901.11 Light Emitting Diode (LED) Luminaire Performance and Computation of Roadway Illumination

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Fig. 901.1.2, Typical Basic Lighting Plan
Fig. 901.7.1, Luminaire Locations For Lighting Island Noses
Fig. 901.7.4, Limit of Direct Reflectance Lighting
Fig. 901.7.5, Basic Lighting at Ramps
Fig. 901.11.5, I.E.S. Type of Illumination
Fig. 901.11.6, Staggered Configurations
Fig. 901.11.7, One-sided Configurations

901.11.1 Iso-Footcandle Diagram

An iso-footcandle (iso-lux) diagram is a means of showing the illumination on a roadway surface from one or more luminaires. Such a diagram is a graphical representation of points of equal illumination connected by a continuous line. Each Illuminating Engineering Society (I.E.S.) type of illumination has a different pattern. MoDOT has also defined types of luminaires: LED-A is mounted at 30 ft. and is mainly used for basic lighting; LED-B is mounted at 45 ft. and is used for continuous and basic lighting; LED-C is mounted at 45 ft. and is used for continuous and basic lighting. Refer to MoDOT’s standard plans, specifications, and manufacturers’ data and utilization curves to assist in lighting design.

Computer programs are available to calculate lighting intensity and other information such as uniformity. These programs can be used for most lighting configurations. Several figures have been developed for many typical layouts to aid the designer in determining location and type of luminaires.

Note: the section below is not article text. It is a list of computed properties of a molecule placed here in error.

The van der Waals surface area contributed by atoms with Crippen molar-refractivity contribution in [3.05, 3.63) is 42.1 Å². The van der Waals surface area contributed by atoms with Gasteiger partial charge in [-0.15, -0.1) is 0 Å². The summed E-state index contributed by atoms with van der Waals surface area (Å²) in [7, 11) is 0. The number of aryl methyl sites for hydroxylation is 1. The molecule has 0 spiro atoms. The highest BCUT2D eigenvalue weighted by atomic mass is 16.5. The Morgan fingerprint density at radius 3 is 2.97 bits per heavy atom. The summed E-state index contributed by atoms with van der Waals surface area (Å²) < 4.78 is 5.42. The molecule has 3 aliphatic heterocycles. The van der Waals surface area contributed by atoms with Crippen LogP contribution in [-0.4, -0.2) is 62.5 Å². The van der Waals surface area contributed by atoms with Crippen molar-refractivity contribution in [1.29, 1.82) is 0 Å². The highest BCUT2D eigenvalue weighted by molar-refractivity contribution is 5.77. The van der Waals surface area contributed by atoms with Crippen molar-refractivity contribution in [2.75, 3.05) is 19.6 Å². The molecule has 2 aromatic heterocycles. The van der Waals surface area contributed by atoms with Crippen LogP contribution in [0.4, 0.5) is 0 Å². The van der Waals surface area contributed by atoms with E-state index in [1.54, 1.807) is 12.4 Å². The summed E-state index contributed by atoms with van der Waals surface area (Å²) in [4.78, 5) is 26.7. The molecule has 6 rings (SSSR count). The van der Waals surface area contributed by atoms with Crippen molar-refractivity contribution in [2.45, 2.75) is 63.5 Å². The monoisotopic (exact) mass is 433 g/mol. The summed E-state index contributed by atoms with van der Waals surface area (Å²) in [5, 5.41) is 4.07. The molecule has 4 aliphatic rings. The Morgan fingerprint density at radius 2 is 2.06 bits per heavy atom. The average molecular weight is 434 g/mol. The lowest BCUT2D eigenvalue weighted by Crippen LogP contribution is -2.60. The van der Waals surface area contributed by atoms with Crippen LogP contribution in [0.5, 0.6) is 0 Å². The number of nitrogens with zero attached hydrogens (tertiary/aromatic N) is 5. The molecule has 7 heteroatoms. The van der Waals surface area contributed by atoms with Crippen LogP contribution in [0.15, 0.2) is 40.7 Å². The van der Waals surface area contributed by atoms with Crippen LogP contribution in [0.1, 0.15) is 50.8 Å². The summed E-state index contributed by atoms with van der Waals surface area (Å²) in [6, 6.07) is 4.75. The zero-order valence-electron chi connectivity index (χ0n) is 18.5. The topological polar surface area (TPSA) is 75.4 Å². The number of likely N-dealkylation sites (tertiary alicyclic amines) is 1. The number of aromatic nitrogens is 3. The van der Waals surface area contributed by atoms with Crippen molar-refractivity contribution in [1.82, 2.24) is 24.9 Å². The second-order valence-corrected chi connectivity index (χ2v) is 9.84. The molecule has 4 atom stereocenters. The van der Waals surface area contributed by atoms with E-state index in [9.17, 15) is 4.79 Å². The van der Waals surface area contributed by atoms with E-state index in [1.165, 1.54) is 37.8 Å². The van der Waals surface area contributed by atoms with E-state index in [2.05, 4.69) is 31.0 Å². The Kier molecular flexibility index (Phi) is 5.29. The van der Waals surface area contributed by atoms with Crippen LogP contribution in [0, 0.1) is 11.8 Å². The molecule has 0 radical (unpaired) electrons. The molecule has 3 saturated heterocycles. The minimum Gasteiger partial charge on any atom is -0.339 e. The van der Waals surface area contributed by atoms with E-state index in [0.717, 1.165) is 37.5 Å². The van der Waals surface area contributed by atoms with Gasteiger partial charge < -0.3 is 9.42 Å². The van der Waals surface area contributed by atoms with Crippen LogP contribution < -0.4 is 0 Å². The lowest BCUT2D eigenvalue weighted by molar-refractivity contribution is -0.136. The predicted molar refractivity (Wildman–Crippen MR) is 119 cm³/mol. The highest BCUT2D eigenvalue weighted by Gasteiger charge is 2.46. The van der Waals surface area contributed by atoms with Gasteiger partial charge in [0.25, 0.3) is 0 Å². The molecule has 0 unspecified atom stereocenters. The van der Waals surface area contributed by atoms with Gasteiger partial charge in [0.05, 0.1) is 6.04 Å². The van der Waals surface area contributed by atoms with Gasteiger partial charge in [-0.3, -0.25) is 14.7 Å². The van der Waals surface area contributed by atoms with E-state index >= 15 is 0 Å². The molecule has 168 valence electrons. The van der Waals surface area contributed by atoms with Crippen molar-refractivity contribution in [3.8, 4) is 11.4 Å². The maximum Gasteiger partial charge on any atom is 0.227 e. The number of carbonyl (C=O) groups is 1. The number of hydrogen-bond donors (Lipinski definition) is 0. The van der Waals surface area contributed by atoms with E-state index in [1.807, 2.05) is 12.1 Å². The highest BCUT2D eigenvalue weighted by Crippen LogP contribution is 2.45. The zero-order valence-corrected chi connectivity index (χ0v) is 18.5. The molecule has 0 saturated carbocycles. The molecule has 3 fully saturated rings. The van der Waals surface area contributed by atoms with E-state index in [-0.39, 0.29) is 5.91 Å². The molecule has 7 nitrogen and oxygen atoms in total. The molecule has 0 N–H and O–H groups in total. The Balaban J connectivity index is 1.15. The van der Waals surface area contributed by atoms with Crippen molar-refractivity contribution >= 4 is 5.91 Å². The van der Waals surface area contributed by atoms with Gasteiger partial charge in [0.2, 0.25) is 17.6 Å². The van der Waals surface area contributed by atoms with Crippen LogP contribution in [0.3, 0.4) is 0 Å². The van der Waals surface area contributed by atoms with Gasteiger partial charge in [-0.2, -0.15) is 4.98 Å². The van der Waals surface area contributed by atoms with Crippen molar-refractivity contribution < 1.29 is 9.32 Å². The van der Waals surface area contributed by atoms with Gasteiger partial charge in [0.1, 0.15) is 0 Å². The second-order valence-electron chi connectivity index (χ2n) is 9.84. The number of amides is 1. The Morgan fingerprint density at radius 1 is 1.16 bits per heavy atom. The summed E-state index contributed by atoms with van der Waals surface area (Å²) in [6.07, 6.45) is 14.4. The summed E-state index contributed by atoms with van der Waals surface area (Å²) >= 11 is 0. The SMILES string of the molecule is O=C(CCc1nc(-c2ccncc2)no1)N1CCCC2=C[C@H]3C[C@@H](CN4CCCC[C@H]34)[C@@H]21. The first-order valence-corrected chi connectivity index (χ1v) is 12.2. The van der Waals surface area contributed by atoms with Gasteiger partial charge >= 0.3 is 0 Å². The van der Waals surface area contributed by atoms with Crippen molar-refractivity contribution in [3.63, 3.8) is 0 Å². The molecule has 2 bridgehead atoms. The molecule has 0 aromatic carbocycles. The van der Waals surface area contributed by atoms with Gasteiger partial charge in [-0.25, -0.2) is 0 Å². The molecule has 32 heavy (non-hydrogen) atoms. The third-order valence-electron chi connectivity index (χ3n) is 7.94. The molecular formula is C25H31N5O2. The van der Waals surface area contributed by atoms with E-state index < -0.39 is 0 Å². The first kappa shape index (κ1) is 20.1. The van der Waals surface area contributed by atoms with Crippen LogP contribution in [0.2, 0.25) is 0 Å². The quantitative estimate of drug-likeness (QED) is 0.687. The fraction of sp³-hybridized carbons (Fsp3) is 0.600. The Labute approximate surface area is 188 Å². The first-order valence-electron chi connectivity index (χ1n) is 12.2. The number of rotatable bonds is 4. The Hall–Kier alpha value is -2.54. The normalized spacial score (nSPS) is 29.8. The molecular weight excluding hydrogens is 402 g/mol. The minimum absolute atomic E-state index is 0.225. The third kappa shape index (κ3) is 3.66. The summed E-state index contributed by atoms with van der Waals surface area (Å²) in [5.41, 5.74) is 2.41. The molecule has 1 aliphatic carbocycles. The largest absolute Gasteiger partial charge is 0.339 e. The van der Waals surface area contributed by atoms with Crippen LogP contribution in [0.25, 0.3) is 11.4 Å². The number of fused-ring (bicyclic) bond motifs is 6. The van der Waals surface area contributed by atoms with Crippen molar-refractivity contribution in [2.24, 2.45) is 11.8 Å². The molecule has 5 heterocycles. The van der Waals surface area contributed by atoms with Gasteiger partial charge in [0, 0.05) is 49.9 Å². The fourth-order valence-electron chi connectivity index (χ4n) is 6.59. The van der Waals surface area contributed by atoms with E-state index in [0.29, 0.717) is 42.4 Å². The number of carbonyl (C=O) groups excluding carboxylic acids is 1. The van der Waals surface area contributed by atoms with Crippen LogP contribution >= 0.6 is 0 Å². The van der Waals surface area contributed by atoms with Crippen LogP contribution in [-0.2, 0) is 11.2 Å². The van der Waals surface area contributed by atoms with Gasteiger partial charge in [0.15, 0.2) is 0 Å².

901.11.1.1 Continuous Lighting. The configuration, spacing, and type of luminaires for continuous lighting depend on many factors, including the type of roadway, the adjacent roadway features, the roadway width, and the setback of the luminaires from the edge of the travelway. Maximum spacing guidance for luminaires to achieve the required intensity and uniformity for staggered configurations and one-sided configurations is available. The staggered configuration is preferred when possible since it provides better uniformity. Other configurations are possible and can be considered.

901.11.1.2 Basic Lighting. Basic lighting of 30 ft. mounting height uses LED-A luminaires. Basic lighting of 45 ft. mounting height normally uses LED-B luminaires. In some cases, to obtain required intensities on island noses or in intersections, the LED-C luminaires are used. Figures 901.7.1, 901.7.3, 901.7.4 and 901.7.5 provide information for the location and types of luminaires to provide average maintained intensities for typical layouts.

For intersections with raised islands, Figures 901.1.2, 901.7.1 and 901.7.4 are to be used in conjunction to determine locations and types of luminaires. It is important for luminaire bracket arms to be oriented at right angles to the projected edge of through lanes, as shown in Figure 901.7.1, to provide the proper light distribution.

901.11.2 Utilization Curves

Utilization curves provide a means of determining the average footcandle (lux) illumination over the pavement where lamp size, mounting height, width of pavement and spacing between luminaires is known or assumed. Conversely, the desired spacing or any other unknown factor may be determined if the other factors are given. The utilization curves show how much light falls on the pavement but does not show how the light is distributed. They must be used with the iso-footcandle (iso-lux) diagrams for the same luminaire to evaluate uniformity and the ratio of minimum intensity to average intensity.

901.11.3 Formulas for Computations

Avg. =

Spacing =


Avg. = Average footcandles (lumens/ft2) or Average lux (lumens/m2)

Lamp Lumens = Initial lamp lumen rating

Utiliz. Coef. = Coefficient of Utilization

Maint. Factor = 0.90 (for LED)

Spacing = either ft. or m

Width = Roadway width, either ft. or m